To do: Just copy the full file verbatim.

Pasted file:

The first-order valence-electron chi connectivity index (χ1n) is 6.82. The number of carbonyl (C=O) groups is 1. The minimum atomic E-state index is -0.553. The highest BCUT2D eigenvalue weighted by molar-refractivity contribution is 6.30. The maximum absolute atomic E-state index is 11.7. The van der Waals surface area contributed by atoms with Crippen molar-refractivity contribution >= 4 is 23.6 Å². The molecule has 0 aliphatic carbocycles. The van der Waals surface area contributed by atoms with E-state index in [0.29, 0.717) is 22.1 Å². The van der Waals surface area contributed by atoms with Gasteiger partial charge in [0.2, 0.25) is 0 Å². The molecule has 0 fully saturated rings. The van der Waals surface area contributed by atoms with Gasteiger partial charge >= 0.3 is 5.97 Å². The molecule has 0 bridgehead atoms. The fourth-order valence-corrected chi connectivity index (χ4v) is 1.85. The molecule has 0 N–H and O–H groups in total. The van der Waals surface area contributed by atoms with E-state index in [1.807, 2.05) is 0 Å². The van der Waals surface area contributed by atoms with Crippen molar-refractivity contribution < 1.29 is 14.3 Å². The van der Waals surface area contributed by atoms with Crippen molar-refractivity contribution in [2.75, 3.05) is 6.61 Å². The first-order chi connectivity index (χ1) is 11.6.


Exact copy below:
The first-order valence-electron chi connectivity index (χ1n) is 6.82. The number of carbonyl (C=O) groups is 1. The minimum atomic E-state index is -0.553. The highest BCUT2D eigenvalue weighted by molar-refractivity contribution is 6.30. The maximum absolute atomic E-state index is 11.7. The van der Waals surface area contributed by atoms with Crippen molar-refractivity contribution >= 4 is 23.6 Å². The molecule has 0 aliphatic carbocycles. The van der Waals surface area contributed by atoms with E-state index in [0.29, 0.717) is 22.1 Å². The van der Waals surface area contributed by atoms with Gasteiger partial charge in [0.2, 0.25) is 0 Å². The molecule has 0 fully saturated rings. The van der Waals surface area contributed by atoms with Gasteiger partial charge >= 0.3 is 5.97 Å². The molecule has 0 bridgehead atoms. The fourth-order valence-corrected chi connectivity index (χ4v) is 1.85. The molecule has 0 N–H and O–H groups in total. The van der Waals surface area contributed by atoms with E-state index in [1.807, 2.05) is 0 Å². The van der Waals surface area contributed by atoms with Crippen molar-refractivity contribution < 1.29 is 14.3 Å². The van der Waals surface area contributed by atoms with Crippen molar-refractivity contribution in [2.75, 3.05) is 6.61 Å². The first-order chi connectivity index (χ1) is 11.6.